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Mark Francois met Michel Barnier, who today a Brexit Deal looked "unlikely" and the two sides remained stuck. The Brexiteer warned the United Kingdom that it would be able to leave without prime ministerial agreement on December 31 Boris Johnson has refused to request an extension of the trade talks. Meanwhile, David Frost, the UK's chief negotiator, confirmed that the cul-de-sac continues to exist, but after a lengthy discussion he took a more hopeful tone on his media presence.
Speaking to talkRADIO, Francois said: “One thing that runs through history is that people who bully us tend not to handle it well.
"It will not work and if necessary we will leave on December 31st and act on Australia / WTO terms the way most of the world does anyway."
"We are not afraid of it. We would prefer a deal, but if they are to be adamant, we will go the WTO route.
“I think the British public is running out of patience with Mr. Barnier. The show is getting a bit boring.
CONTINUE READING: "Hypocrite" Verhofstadt blew up when he told Great Britain about Russia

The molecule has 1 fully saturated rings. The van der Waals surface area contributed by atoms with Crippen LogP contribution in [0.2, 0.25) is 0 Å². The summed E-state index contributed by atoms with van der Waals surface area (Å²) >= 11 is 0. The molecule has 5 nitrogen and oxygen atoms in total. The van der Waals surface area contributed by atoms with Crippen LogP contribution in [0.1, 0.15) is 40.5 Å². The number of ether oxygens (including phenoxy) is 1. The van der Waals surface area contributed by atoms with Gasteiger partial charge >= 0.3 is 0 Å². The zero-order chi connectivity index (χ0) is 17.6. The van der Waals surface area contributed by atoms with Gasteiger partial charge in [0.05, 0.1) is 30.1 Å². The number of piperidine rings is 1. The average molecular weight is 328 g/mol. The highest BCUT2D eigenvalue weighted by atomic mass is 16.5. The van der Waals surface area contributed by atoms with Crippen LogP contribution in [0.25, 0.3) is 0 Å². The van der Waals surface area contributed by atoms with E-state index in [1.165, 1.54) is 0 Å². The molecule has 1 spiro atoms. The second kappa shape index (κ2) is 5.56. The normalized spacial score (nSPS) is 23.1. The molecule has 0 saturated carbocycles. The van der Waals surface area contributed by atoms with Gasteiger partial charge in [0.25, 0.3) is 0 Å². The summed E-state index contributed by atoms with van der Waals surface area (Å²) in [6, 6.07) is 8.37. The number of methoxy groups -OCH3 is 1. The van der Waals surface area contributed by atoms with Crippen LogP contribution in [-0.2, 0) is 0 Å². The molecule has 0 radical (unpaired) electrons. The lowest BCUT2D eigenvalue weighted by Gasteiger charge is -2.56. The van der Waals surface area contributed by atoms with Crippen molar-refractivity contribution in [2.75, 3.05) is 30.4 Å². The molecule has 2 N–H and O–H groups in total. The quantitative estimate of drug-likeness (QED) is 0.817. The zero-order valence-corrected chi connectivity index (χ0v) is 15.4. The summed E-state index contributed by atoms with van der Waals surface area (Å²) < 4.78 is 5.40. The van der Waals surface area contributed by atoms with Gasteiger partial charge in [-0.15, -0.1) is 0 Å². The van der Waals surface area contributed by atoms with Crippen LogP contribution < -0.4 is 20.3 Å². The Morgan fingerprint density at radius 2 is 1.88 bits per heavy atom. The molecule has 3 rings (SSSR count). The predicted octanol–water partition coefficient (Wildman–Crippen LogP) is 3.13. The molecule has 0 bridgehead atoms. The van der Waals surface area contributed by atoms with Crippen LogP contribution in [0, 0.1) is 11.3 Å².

Michel Barnier warned the British public against becoming impatient (Image: GETTY)
Boris Johnson said Britain is preparing for a no deal (Image: GETTY)
"If you don't want a compromise that's okay, we'll do our own thing."
According to government officials, the Brexit talks between the UK and the EU will intensify this summer.
A senior British government official who was involved in the talks said the "only way forward is a text negotiation to go into detail" to take place in August and September.
The formal talks are "pre-programmed" for the week of August 17th, and the side discussions will continue next week.
Michel Barnier said a deal this year is "unlikely". (Image: European Union)
EU citizens move to the UK (Image: EXPRESS)
After the talks, Michel Barnier said that the United Kingdom "refuses to make a meaningful commitment to maintaining high standards" and "no progress has been made on state aid".
"This is all the more worrying given that we have no view of Britain's intentions regarding its future domestic subsidy control system and regime," added the former French cabinet minister.
He said the EU was "genuinely" committed to Britain's "red lines", adding: "In the past few weeks, the UK has not shown the same level of commitment and willingness to find solutions that meet the basic principles and interests of the EU respect."
Mr Barnier told reporters that the EU and the United Kingdom had until October at the latest to reach agreement or risk introducing quotas and tariffs, and urged both sides "not to waste the remaining time".